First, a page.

The use of APIs has also been critical in meeting CEO, Nick Abboud’s goal of growing ecommerce sales to 10 per cent of total revenue, and then doubling that figure again.
“To be able to do that, you can only go so far with your website,” Keen says. “We need to go to other channels and go where the audience, is rather than get the audience to us.”
By developing an API strategy, Dick Smith has been able to significantly accelerate the process of integration with other parties, including an integration with Catch of the Day, which was completed in just 10 days.
However, Keen says the Australian retail community would benefit significantly from standardisation of APIs across the industry.
“This is a lot of time wasted and complexity involved, and everyone has a different API with a different set of schemas, which means we can’t interoperate with each other effectively,” he claims. “A consortium of APIs or an open API community would help the whole retail community as a whole. We did it with EDI.”
To ease these problems, Dick Smith uses Mulesoft to link up the APIs with its ecommerce systems with those from eBay.
Stern says Dick Smith is typical of organisations that seek to leverage the functionality of partners to extend their reach and capabilities, but adds Australian organisations are lagging behind the US in adoption of the technology.
“It tends to be that we do catch up reasonably quickly, but there is no doubt some of things they are doing over there are further advanced,” he says.
One company working hard to drive the adoption of APIs in Australia is Melbourne-based startup, Three Electric Sheep, whose mobile application Sup taps into multiple APIs to provide users with information about their immediate surroundings.
To date, Sup has integrated with APIs from Twitter, Meetup, eBay and emergency and traffic management services, with more to come. But according to Sup co-founder, David Gillespie, Australian owners of large databases in the property, jobs and automotive market are yet to provide access.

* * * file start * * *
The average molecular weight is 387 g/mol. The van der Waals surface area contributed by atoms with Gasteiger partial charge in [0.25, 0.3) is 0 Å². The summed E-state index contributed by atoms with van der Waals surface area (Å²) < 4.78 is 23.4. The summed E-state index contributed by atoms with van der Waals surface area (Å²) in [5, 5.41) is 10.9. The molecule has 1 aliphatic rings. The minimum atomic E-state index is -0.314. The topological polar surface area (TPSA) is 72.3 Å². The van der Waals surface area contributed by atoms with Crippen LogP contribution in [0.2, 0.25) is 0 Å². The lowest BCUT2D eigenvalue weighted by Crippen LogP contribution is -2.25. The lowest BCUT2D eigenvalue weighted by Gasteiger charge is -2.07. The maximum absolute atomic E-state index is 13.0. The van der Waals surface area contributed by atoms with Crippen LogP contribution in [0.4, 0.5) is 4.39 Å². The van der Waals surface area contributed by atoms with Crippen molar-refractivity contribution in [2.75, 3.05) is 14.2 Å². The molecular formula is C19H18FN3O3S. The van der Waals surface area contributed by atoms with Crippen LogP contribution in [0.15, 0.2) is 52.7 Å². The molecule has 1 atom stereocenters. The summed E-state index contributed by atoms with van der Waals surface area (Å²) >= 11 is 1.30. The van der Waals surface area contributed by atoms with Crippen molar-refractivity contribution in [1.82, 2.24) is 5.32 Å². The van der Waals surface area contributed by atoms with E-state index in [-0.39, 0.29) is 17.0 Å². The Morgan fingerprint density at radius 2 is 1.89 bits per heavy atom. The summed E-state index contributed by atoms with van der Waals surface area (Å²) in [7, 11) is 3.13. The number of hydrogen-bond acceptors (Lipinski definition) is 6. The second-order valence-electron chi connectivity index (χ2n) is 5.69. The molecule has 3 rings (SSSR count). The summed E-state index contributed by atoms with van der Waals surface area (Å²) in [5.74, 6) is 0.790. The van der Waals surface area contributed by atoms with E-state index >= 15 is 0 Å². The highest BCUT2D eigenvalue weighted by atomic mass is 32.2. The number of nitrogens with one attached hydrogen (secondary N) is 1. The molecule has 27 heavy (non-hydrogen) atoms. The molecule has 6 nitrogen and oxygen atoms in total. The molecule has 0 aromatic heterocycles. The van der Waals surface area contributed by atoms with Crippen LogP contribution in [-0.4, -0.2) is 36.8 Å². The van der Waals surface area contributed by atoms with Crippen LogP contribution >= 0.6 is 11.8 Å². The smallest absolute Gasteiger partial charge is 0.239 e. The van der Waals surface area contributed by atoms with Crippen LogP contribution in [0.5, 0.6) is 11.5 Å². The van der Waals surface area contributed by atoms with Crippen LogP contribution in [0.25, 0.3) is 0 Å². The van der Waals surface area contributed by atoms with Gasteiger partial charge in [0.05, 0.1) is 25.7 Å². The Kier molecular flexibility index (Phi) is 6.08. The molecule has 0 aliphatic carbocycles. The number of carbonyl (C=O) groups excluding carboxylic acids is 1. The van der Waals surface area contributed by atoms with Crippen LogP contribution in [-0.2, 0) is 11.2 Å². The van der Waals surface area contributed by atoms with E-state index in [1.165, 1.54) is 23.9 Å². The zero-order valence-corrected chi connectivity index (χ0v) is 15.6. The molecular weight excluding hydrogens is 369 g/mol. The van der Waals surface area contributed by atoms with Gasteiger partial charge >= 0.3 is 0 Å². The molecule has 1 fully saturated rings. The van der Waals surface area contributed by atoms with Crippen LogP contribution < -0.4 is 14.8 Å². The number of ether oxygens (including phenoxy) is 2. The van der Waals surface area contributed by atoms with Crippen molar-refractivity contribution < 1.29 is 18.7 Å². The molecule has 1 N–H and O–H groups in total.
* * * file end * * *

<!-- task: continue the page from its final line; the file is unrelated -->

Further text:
“Many businesses are still in the dark ages when it comes to the API economy,” Gillespie claims. “People who own the big databases you might expect to be available as an API say that is their competitive advantage, not realising that the API economy is really the competitive advantage.”
Despite this, Gillespie says it is possible for Sup to get access to this data by partnering with overseas organisations that are allowed access to these APIs.
“We can actually access every single listed property in Australia from all the main providers, using an external company,” he says. “We are finding more and more that we can get to the information we want regardless of the artificial commercial firewalls that have been put in place in Australia.”
His hope, however, is more Australian organisations will follow eBay and Amazon and get on-board sharing APIs. For Amazon in particular, Gillespie says the company understands its value grows as more third parties publish its listings out to the world.
“As long as the transaction goes through them, they don’t care,” he says. “It’s something that Australian businesses have to get their head around.”